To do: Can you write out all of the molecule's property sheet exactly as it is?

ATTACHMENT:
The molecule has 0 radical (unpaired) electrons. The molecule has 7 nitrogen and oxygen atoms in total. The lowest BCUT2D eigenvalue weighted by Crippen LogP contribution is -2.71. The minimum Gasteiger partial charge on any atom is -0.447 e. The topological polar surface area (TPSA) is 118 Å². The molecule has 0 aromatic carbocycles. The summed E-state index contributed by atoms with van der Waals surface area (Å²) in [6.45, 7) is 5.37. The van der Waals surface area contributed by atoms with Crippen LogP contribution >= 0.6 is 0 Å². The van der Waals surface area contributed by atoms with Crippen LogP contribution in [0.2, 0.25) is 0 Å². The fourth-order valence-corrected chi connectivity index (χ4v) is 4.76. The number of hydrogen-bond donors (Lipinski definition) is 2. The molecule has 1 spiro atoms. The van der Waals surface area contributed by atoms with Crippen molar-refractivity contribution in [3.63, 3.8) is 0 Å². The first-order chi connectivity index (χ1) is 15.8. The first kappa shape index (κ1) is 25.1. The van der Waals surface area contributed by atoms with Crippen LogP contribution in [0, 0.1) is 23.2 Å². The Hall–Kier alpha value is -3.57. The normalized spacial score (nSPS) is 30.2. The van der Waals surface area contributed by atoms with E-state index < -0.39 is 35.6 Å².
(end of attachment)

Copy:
The molecule has 0 radical (unpaired) electrons. The molecule has 7 nitrogen and oxygen atoms in total. The lowest BCUT2D eigenvalue weighted by Crippen LogP contribution is -2.71. The minimum Gasteiger partial charge on any atom is -0.447 e. The topological polar surface area (TPSA) is 118 Å². The molecule has 0 aromatic carbocycles. The summed E-state index contributed by atoms with van der Waals surface area (Å²) in [6.45, 7) is 5.37. The van der Waals surface area contributed by atoms with Crippen LogP contribution >= 0.6 is 0 Å². The van der Waals surface area contributed by atoms with Crippen LogP contribution in [0.2, 0.25) is 0 Å². The fourth-order valence-corrected chi connectivity index (χ4v) is 4.76. The number of hydrogen-bond donors (Lipinski definition) is 2. The molecule has 1 spiro atoms. The van der Waals surface area contributed by atoms with Crippen molar-refractivity contribution in [3.63, 3.8) is 0 Å². The first-order chi connectivity index (χ1) is 15.8. The first kappa shape index (κ1) is 25.1. The van der Waals surface area contributed by atoms with Crippen LogP contribution in [0, 0.1) is 23.2 Å². The Hall–Kier alpha value is -3.57. The normalized spacial score (nSPS) is 30.2. The van der Waals surface area contributed by atoms with E-state index < -0.39 is 35.6 Å².